A couple of years ago, a friend of mine wrote a wonderful poem entitled The Forgotten Woman. It tells the story of a young lady who lived and loved, but who eventually came to be forgotten. That's how I like to think of Sally. Even though her life will likely, remain a mystery, I hope that during her time on this Earth, she lived fully and experienced everything that life has to offer, the bitter and the sweet, joy and sorrow. After all, without having experienced both, how can it be said that a person truly lived?

Most importantly, as long as someone, such as myself and now you, dear readers, are aware of her existence, Sally will not be completely forgotten.

Read The Forgotten Woman


  1. This is a beautiful post.

    In one of the versions of the Egyptian "Book of the Dead" there is a saying that translates to approximately this: "That which can be named must exist. That which is named can be written. That which is written shall be remembered. That which is remembered lives." They believed that by speaking the name of the deceased aloud, they continue to live, because they are remembered. I think there is something in this; how many people will be remembered for a very long time because their names are constantly before us?

    Sally will live on because she is remembered, even by those who didn't know her. Thank you for introducing us to her.

  2. ...And thank you for that great quote from the "Book of the Dead." It certainly gives force to my desire of keeping Sally alive in our memories.

  3. How sad that her identity has been forgotten.

  4. Sometimes when we are out walking the hills and dales we do happen across a stone, usually l not cut and dressed but with a name on it. The name may just be singular or have a small inscription. These often are the graves of dogs who`s owners would have many a happy time walking in the area with the dog and believed this would be where the dog would want to spend eternity. Also the owner may want to be reminded of a loved pet when he or she returns to the walk.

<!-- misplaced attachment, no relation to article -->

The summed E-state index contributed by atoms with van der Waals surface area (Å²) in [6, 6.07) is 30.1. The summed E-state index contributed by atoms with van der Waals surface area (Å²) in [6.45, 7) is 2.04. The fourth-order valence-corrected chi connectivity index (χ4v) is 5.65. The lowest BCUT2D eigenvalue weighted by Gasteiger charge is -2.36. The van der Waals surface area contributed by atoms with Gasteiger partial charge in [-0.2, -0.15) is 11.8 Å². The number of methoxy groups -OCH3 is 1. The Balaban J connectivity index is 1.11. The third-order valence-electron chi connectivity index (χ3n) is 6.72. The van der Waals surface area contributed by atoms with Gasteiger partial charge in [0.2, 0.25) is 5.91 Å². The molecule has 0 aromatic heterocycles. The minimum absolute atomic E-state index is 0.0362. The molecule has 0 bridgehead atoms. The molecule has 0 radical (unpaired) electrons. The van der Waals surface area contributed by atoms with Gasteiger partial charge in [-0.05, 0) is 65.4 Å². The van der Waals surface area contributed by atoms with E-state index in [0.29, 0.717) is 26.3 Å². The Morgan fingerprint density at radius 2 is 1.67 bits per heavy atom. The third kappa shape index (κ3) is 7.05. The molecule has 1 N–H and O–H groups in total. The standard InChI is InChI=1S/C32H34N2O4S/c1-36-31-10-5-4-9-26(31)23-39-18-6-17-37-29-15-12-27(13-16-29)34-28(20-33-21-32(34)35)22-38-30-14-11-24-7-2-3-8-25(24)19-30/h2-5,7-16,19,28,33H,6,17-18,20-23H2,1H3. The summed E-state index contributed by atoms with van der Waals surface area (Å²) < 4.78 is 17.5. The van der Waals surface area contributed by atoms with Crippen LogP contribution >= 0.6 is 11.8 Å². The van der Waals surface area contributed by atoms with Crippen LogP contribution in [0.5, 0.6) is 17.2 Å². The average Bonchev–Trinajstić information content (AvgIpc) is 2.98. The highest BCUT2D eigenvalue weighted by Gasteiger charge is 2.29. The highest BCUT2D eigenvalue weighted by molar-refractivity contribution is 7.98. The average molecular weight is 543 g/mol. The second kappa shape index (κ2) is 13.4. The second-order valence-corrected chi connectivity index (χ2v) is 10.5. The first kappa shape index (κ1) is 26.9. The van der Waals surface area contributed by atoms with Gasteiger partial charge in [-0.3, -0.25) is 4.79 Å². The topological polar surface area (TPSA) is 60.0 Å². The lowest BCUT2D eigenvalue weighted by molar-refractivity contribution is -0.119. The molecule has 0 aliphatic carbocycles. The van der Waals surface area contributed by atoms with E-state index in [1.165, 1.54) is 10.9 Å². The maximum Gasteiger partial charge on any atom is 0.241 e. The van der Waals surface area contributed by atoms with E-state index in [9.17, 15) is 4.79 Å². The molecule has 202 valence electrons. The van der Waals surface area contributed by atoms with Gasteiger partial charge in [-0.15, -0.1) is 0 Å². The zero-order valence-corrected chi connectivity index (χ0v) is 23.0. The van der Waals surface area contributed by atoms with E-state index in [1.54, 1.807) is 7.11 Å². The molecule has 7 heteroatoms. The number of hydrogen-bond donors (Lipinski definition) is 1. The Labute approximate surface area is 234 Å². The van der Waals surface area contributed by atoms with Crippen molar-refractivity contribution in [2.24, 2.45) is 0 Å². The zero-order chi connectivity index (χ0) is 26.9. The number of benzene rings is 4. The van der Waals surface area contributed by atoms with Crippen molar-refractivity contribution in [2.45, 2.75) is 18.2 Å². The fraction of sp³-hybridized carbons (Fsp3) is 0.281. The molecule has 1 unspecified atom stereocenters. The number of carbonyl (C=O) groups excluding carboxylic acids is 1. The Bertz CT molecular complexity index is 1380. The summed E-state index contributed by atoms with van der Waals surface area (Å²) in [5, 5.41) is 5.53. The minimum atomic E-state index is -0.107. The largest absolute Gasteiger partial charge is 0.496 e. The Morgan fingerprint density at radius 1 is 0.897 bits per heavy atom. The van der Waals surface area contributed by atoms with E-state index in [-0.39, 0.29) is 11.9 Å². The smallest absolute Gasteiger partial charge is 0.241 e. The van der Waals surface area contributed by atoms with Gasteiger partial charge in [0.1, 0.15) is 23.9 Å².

1. My first thought was Sally was a pet, as well. This could also explain the "little girl" around the grave; the pet & girl could have had a very close relationship. Perhaps the pet served to protect the girl, and now it's her turn to oversee "Sally"...

  5. Maybe she was a woman whose name was the only thing other people knew about her. Such as - well, sorry - a XIXth century prostitute. I'm not saying that to joke, but truly - normally the date of birth and the last name are known when You have family/relatives/friends, and You live a "normal" life. A prostitute (or a servant, especially a black one) might have been known as "Sally" by everyone - other prostitutes, her bosses, her clients, her friends from the town.

    Anyway, You have moved my imagination (which is very lively anyway) and feelings. I can feel a new story being born in my head. The time to write it will cone soon, I hope.

  6. You have done well by Sally, Nightwind. :o)

  7. Thanks for all of your input folks. If anything, your comments have even added to the mystery.

  8. Wow Anonymous! I never thought of it that way, but it's an awesome possibility.